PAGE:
After flirting with the idea of moving last fall, we decided to stay put in our home. So we just refinanced into a 15-year, fixed-rate loan. We had 22 years left on our 30-year mortgage, so we shaved off about seven years for an interest savings of $75,000 over the life of the loan. Our interest rate dropped from 5.125 percent to 4.25 percent. We didn’t take out any cash. We like the idea of being entirely debt-free, including no mortgage, around the time our kids finish college.
Our new payment is a little bit higher, of course, because the length of the loan is shorter. But I’m thinking about accelerating the mortgage by rounding up the payment to an even number. I feel like it’s a fresh beginning with a new bank, and since I have to write a bigger monthly check anyway, why not train my brain to think of the payment as a nice round number right from the start?
For example, let’s say you took out a 15-year, fixed-rate loan for $175,000 at 4.25 percent interest. Your monthly payment would be $1316.49. Now let’s say you round your payment up to $1,400 a month — an extra $83.51, or a little less than $3 a day. You would be finished with the loan almost a year early and save $5,442 in interest. Check out Bankrate’s mortgage calculator to see how much you would save by rounding up your mortgage payment.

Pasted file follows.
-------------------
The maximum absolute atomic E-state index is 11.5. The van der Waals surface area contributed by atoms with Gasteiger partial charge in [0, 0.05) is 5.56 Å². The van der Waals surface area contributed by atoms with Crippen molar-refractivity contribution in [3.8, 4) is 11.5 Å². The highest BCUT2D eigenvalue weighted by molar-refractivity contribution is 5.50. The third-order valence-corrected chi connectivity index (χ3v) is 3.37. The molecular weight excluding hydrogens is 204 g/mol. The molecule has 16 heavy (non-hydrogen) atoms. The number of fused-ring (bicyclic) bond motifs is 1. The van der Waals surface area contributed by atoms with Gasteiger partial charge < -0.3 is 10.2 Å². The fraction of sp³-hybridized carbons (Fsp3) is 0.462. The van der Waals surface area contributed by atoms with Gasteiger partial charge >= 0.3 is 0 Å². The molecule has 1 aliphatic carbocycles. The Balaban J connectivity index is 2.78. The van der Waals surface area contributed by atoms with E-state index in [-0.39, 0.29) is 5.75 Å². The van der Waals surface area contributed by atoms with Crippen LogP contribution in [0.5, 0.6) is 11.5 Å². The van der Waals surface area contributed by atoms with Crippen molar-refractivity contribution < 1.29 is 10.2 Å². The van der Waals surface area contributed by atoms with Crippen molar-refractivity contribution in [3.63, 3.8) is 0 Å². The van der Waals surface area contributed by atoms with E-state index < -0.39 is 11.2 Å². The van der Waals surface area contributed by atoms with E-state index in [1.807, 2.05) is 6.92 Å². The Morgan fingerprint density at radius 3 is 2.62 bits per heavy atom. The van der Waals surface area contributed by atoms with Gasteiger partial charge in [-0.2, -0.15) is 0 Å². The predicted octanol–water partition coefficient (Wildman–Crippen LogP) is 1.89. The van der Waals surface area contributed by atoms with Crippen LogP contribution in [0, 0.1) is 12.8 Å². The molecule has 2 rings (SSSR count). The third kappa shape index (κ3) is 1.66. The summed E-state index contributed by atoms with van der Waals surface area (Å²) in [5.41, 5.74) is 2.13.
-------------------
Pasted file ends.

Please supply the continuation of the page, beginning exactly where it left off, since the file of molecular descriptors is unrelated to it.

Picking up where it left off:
You could apply the same principle to a credit card. If your minimum payment is an odd number, say $41.26, round it up to at least $50. Obviously you want to pay down high-interest debt as fast as possible. But if you’re struggling and feel you can only make the minimum, use the rounding up trick to reduce the debt. Every little bit helps.
Some people think paying off a mortgage early is a bad idea with the prices of homes continuing to fall. U.S. home prices fell for the seventh straight month in January in 19 of the 20 cities tracked by the S&P/Case-Shiller index, according to a report earlier this week. It may indeed be a bad idea, depending on where you live and how soon you plan to move. Our home is less than 40 minutes by train to New York City, so while prices have definitely moved lower in our area, it’s not the shocking decline you see in places like Arizona, Nevada, Florida and California.
Moreover, I don’t think of an extra mortgage payment as a particularly good investment (I could probably do better in the stock market). I think of having the mortgage paid off before we retire as a form of insurance — a hedge against a job layoff, a pay cut or an unexpected medical expense.
Are you accelerating your mortgage payoff or would you like to? Why or why not? Comment here or email me at laura at laurarowley dot com.